Close-Up Photography Tips – Exploit Your Macro Lenses For Stunning Close Up Shots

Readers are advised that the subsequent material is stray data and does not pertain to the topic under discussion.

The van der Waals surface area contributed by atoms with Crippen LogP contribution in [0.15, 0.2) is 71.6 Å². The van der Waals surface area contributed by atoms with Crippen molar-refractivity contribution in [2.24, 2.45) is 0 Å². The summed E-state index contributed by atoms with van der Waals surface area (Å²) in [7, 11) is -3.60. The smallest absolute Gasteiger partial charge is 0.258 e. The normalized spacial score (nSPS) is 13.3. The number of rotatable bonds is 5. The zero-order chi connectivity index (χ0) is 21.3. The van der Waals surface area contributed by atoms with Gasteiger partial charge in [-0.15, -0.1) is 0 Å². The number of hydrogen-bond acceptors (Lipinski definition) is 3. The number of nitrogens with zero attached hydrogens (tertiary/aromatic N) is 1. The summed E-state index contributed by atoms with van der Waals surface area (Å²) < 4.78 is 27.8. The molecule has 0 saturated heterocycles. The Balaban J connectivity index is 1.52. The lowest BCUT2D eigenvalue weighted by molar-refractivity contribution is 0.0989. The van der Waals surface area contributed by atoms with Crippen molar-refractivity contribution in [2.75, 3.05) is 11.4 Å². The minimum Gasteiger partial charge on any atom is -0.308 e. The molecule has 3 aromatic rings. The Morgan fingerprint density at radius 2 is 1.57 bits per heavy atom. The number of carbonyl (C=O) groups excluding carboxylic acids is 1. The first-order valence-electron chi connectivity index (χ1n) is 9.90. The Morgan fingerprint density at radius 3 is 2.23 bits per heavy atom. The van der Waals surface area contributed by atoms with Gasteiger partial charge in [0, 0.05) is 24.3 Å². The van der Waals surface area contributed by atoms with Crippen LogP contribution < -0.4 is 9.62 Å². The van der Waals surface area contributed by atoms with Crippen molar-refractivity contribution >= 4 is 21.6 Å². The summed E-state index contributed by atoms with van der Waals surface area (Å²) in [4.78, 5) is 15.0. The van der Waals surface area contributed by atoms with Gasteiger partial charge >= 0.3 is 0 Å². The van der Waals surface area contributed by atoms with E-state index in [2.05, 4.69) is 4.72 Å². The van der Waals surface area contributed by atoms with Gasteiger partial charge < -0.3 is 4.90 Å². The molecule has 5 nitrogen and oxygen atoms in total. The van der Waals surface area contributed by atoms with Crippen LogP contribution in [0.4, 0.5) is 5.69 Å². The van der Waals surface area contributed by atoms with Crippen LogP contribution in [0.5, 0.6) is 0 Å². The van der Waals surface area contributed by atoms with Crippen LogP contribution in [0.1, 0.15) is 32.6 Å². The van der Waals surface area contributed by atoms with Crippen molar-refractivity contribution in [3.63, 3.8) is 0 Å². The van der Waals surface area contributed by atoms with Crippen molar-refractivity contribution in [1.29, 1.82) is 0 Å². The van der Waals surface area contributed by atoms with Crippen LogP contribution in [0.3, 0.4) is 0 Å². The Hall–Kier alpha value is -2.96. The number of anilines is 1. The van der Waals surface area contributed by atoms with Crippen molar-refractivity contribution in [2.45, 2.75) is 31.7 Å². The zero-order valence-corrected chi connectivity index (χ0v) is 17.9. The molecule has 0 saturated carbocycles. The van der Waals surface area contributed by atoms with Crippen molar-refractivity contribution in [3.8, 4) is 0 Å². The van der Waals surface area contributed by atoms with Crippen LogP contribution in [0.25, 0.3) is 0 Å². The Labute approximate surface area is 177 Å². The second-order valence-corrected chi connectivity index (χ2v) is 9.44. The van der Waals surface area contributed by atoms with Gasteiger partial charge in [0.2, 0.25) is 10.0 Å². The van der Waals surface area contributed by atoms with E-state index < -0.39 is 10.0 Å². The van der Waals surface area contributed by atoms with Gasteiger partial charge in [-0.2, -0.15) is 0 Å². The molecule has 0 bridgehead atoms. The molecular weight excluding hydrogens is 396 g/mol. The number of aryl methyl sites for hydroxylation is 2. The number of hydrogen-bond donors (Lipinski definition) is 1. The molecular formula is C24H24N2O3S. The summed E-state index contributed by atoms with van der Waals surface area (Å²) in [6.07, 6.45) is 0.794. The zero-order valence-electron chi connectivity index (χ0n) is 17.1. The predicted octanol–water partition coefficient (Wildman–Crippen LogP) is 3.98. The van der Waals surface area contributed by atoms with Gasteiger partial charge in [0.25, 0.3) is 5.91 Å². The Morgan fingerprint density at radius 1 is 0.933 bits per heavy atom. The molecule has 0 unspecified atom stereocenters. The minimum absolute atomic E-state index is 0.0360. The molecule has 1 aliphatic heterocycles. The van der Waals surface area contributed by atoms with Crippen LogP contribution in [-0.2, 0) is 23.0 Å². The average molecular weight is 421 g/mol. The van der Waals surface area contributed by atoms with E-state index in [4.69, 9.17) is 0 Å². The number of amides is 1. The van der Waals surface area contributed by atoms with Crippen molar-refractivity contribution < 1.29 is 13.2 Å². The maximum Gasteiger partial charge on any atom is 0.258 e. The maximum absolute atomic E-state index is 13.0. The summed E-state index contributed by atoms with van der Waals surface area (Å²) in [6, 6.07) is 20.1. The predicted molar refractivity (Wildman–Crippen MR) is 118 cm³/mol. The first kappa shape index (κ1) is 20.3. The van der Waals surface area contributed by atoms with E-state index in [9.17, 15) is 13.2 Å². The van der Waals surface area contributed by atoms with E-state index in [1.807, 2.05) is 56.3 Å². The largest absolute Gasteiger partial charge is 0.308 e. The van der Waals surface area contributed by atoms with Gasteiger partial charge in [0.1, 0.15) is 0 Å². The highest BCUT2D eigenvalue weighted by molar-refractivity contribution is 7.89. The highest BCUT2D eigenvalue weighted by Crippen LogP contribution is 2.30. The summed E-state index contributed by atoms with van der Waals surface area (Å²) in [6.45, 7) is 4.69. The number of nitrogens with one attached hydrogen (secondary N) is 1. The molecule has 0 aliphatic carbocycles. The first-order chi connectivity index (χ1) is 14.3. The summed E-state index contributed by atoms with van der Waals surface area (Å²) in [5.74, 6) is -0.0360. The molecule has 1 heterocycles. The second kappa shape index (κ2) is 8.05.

“What is a macro lens and what can it do to better aid photography?” If you happen to be new to photography, this is a question you would most likely ask a more experienced photographer.Well, macro lenses are designed and tailored to aid close-up photography attempts. What a macro lens does is that it projects the image of your subject onto your camera’s sensor that appears to be of the same size, otherwise larger than the actual size of the subject itself.Close-Up Photography Tips #1 – The Focal Lengths For Macro Shots Of Flowers And PlantsI favor using 100mm lenses to photograph flowers. I realized that a focal length that is slightly longer can mean that there is no need for me to get right on top of the subject to take stunning shots. This gives me a little more breathing space.Despite that, slightly longer focal lengths allow me to get closer to flowers or plants that may otherwise be situated quite a distance away with a 50mm or 60mm lens.My effective focal length is longer because I use a 100mm full-frame lens on a DX-format sensor. Hence, the effective focal length turns out to be more like 150mm.Close-Up Photography Tips #2 – The Optimum Aperture For Macro PhotographyWhen I conduct close-up photography, I normally close the lens down to the smallest aperture it is capable of, which is currently f/22 for my lens, so that the subjects’ details are shown. However, the aperture I would use will vary depending on the close-up photography effect I want.Often times, it is best to have the background blurred so that emphasis is placed solely onto the flower you are photographing. What you should do is to make use of your camera’s depth-of-field preview to check and see if your aperture setting gives you your desired close-up photography effect.When I happen to not stop the lens all the way down, the two most common apertures I use are f/8 and f/11. However, when I happen to be outdoors photographing close-up shots of flowers and plants under windy conditions, I will then open up the lens so that the shutter speed is kept short. This will help avoid getting blurred shots.Close-Up Photography Tips #3 – Manual Focus (MF) Vs. Autofocus (AF) Macro LensesThroughout my years in the photography arena, I have always used manual focus to photograph close-up shots, even when I had an autofocus macro lens.The reason as to why I prefer using manual focus is because I want to decide where to place the focus on my subject, and not allow the camera to choose where the focus goes.Another reason is because I would rather shoot in manual focus is because the depth-of-field in close-up photography is very little. To ensure that the focus point is right where you want it to be, use the ‘in focus’ indicator in the viewfinder.

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